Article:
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DIY Resin Driveway: Can You Do It Yourself or Is It a Professional Job?

Author: Samuel Beckingham
Updated: Jan 22, 2024
9 minutes read
  • What’s involved in a DIY resin driveway
  • Reasons for and against a resin driveway DIY job
  • What a kit consists of

A resin drive is a statement that comes at a price. Some people may be tempted to fit this home improvement themselves to reduce how much they pay, but could this turn into a costly mistake? Despite the fact that DIY resin driveway kits are available, there are many different reasons why you should avoid using these.

This article will delve into DIY resin driveways and the elements involved. From what kits include to how much work would be required, it will cover the aspects you should know. The article will also explain the dangers of doing it yourself, so you can decide whether to go ahead with the job.

Decided on a professional resin driveway or path? Use our quote comparison tool to find out how much you’d pay. It only takes a minute.

A man in a JCB digging up the ground beside a house

How a Resin Driveway Is Laid


Even before the resin drive can be installed, the surface needs to be prepared. Depending on your existing driveway surface, suitable drainage needs to be present, which may mean excavation. You need a stable sub-base first, whether you’re installing a DIY resin driveway or having it done professionally.

If your current drive surface needs to be removed, suitable substrates will be placed to help spread the weight. This will be followed by asphalt, tarmac or concrete. Without expert knowledge, you may not be able to lay a DIY resin driveway.

Mix the Resin

The resin is then prepared to either mix with the aggregate or be poured straight onto the surface. This difference depends on whether you’re opting for a resin bond or resin bound drive. Mixing resin requires precision, and different batches can produce variations in colour.

At slow speeds, the mixing process allows both parts of the resin to bond properly. When ready, it needs to be laid quickly, efficiently and uniformly. This is one reason why a DIY resin driveway can fall apart.


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With a resin bound system, the aggregates and resin are then mixed together, followed by special sand. This mixture is what is laid onto your drive. Every time the aggregate is mixed, it needs to be done in exactly the same way to avoid colour variations and drying issues.

With a resin bonded system, the resin is poured onto the surface and the aggregate is then scattered on top. This replicates the feel and look of loose gravel.

Once on the surface, the aggregate-resin mix is smoothed and trowelled into an even thickness. The job is planned thoroughly to eliminate variations and ensure the finishing touch is as expected. The whole process is usually completed with a team of three, which would make a DIY resin driveway much more difficult to manage.

Factors to Consider Before Installation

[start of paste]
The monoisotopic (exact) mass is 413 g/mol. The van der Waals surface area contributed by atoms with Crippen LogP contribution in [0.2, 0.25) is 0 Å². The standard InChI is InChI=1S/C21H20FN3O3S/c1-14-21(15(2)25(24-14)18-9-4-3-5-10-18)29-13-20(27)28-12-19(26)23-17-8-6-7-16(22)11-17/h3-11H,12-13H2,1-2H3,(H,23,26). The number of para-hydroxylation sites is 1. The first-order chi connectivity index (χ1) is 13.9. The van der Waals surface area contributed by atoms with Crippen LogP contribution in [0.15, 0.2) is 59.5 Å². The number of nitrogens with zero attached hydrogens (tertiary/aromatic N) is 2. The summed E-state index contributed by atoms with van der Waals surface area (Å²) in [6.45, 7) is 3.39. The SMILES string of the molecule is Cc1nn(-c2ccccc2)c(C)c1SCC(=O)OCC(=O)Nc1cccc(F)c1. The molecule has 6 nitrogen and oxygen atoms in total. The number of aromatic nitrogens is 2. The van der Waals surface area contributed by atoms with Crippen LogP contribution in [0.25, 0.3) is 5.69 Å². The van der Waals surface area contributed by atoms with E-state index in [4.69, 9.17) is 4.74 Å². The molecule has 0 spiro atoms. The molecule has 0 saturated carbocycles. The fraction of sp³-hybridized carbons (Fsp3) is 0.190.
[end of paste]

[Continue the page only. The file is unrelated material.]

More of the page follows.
Because of the amount of time it takes to install a resin bound driveway, you can’t expect to be able to have one fitted any time of year. The resin needs to cure for a full 24 hours before foot traffic can use it, so it also needs to be fitted when it’s dry.

Heat and Moisture

What you won’t necessarily understand with a DIY resin driveway is that humidity levels can put off an installation. A hygrometer can help with humidity levels in the air; over 80% is a no-go. This excess moisture can interfere with the resin and compromise the surface.

The ground temperature also needs to be monitored as excess heat can interfere with the curing process. When the resin is mixed, a certain amount of catalyst is needed to ensure it cures within a specific time. Too little or too much heat can cause an imbalance that isn’t noticeable until afterwards.

Specialist Tools and Equipment

Even though you may be considering doing the job yourself to keep costs down, the equipment needed for a DIY resin driveway isn’t the everyday kind you’d find in the garage.

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For starters, the following are necessary:

  • Forced action mixer

  • Aluminium spazzle

  • Resin bound trowels

  • Resin sledge

  • Rubber spatula

  • Duct tape

  • Protective gloves

  • Stopwatch

You may also need trowel lubricant or white spirit to clean the trowel between applications. Similarly, reflective blankets and gazebos may be necessary to cover the areas in hot weather. There is also the need for safety equipment, such as cones and warning tape.

The bottom line is, while you can procure the equipment yourself, it is a big outlay, especially the forced action mixer. This will take up the most amount of funds with a DIY resin driveway. To really know if you’re saving money on how much a resin driveway costs, you’ll have to consider all elements beforehand.

What Can Go Wrong With a DIY Resin Driveway?

This is the main question associated with a do-it-yourself job. Even if you do manage to secure all the necessary tools, you will still be lacking the experience and expertise that you’re paying a professional for.